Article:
Seriously cool expedition into op-shopping terrain


How good are your “shopping on a budget” skills? Have you explored your local op-shop yet?  To make sure that all of us get to discover the true treasures op shops hold, and to encourage people to reduce waste, Blacktown City Council recently hosted a “Recycled Wardrobe Tour.”

On 18 November this year, more than 30 people participated in this event, visiting several different second-hand stores to recycle and swap clothes. These workshops are held every three months by the council to introduce new initiatives to save landfill waste. Alessandra, one of the attendees saw this event as a chance to explore her options and learn more about different trends.

“Seeing these clothes gave me some [new] ideas, especially talking with the fashion designer was very useful,”  said Alessandra.






As part of the event, Blacktown City Council also brought forward designer and stylist Laura Cross, to help guests try and match different styles of clothing.

When asked why a lot of young people don’t consider op-shopping, Laura said, “It’s a generational difference, and in my generation, this was all we did.”

“I think it’s the connotations of ‘that’s where poor people go’ or that people still may want to look the same and not want to stand out too much, is why the younger generation tends to look the other way when it comes to second-hand shopping.”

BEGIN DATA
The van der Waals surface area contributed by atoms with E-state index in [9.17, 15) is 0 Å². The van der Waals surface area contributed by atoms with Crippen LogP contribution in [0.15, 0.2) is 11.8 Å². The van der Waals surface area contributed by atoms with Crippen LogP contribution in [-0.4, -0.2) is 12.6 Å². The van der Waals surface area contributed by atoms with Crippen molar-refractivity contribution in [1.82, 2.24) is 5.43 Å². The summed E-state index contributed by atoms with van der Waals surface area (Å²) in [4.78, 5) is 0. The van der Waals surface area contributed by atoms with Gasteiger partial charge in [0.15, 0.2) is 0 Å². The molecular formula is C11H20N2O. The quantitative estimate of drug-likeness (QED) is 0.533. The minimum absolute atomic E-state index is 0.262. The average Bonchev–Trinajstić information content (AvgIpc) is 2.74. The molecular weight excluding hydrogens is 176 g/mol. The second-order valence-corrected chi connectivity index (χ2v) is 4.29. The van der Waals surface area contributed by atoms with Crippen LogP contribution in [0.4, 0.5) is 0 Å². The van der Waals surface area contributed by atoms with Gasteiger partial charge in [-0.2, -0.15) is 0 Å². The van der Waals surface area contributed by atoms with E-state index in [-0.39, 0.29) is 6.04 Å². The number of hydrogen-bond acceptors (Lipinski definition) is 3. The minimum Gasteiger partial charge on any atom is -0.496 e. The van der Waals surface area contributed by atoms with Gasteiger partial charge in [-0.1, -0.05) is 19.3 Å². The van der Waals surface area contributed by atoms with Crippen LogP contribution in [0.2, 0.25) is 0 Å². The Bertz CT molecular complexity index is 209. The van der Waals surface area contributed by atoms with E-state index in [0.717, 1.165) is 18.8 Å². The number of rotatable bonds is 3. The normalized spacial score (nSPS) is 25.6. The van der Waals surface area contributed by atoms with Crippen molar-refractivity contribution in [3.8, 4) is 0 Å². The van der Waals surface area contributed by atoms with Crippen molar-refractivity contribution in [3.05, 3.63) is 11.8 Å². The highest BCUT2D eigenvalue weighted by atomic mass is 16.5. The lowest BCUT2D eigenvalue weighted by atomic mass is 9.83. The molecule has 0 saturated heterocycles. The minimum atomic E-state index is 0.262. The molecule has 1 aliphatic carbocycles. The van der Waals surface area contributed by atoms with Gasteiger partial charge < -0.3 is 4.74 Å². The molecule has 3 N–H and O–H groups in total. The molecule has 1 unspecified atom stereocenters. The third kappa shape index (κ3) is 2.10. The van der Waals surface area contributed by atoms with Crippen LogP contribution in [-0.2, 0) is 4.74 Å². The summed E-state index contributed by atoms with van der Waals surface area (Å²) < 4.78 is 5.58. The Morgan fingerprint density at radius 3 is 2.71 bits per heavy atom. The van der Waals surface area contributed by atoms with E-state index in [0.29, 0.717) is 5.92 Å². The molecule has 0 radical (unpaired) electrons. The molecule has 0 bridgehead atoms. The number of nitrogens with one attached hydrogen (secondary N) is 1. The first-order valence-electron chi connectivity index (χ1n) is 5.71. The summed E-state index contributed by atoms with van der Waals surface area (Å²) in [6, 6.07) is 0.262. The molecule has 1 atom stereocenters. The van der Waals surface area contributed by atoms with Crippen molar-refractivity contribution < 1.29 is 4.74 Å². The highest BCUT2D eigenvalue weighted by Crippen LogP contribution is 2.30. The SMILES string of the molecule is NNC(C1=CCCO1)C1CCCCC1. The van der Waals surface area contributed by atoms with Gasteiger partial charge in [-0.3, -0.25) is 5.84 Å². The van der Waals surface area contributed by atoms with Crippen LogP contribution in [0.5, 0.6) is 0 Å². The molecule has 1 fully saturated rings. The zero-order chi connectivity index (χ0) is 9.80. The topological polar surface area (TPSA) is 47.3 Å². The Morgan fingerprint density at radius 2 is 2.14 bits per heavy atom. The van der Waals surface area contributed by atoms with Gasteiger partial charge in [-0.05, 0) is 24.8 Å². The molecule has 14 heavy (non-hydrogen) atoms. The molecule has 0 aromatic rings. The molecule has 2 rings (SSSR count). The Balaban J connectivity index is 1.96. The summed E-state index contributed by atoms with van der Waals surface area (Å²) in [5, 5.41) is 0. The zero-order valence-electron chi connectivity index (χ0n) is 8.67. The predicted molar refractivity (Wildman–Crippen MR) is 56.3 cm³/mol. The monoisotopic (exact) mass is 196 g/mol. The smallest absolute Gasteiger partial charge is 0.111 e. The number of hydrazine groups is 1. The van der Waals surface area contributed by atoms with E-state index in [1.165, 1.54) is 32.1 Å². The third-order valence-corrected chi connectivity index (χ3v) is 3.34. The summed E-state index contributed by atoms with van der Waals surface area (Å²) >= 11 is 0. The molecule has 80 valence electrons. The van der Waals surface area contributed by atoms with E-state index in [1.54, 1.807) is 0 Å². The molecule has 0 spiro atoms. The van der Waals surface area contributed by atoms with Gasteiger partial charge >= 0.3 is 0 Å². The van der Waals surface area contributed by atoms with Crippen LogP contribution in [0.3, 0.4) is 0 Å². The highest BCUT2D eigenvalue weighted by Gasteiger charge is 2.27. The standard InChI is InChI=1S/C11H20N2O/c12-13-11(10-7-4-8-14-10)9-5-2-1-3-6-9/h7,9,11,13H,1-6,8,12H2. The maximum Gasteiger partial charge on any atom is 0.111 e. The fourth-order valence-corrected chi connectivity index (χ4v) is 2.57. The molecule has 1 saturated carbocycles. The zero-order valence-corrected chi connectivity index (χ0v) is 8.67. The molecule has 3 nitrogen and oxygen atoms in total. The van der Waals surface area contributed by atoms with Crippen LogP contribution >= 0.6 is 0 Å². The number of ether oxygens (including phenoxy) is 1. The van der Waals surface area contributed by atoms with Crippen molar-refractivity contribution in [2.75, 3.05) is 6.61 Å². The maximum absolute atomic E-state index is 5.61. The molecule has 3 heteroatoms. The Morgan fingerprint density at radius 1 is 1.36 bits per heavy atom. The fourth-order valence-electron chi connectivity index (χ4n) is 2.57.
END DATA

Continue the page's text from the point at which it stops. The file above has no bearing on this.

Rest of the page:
Shopping with op-shops certainly brings a different level of exclusivity to the attendees, as they not only save money but also get to explore different styles of fashion.

According to the ABC’s War on Waste, Australia spends $5 billion on fashion a year and throw out 6000 kilograms of clothes/textiles every 10 minutes. On average, it takes 5700 litres of water to make one pair of jeans and 2700 litres of water to make one cotton t-shirt.

Recycled clothes however, are often much cheaper than new clothing found in standard retail shops, and have less of an impact on the environment. The Restore in Seven Hills is an op-shop that sells recycled clothing and accepts clothing donations. Neralie Want, one of the staff members for The Restore, says that they’re able to restock the store every two weeks, “Thanks to the donations we’ve received.”

“We also get to build a community with the people who come to the store and actually help each other,” said Neralie. “The cost is a huge benefit for customers. You’re not paying retail price. And you wouldn’t get something here that everyone else is wearing.”

Some op-shops even give student discounts such as one by the Salvation Army where students get 20 per cent off every Saturday,

Even if the idea of op shopping doesn’t sound appealing to you, it’s worth exploring  such workshops to learn more about it. Attendees learn more about different fashion trends, the quality and types of clothing, and get to match their clothes. Perhaps next time you need to clear out your wardrobe, consider donating your clothes to your local charity clothing bin and stock up on new clothes by buying something pre-loved.

Text: Nancy Upadhya and Erielle Sudario

Photography: Erielle Sudario

Nancy Upadhya and Erielle Sudario

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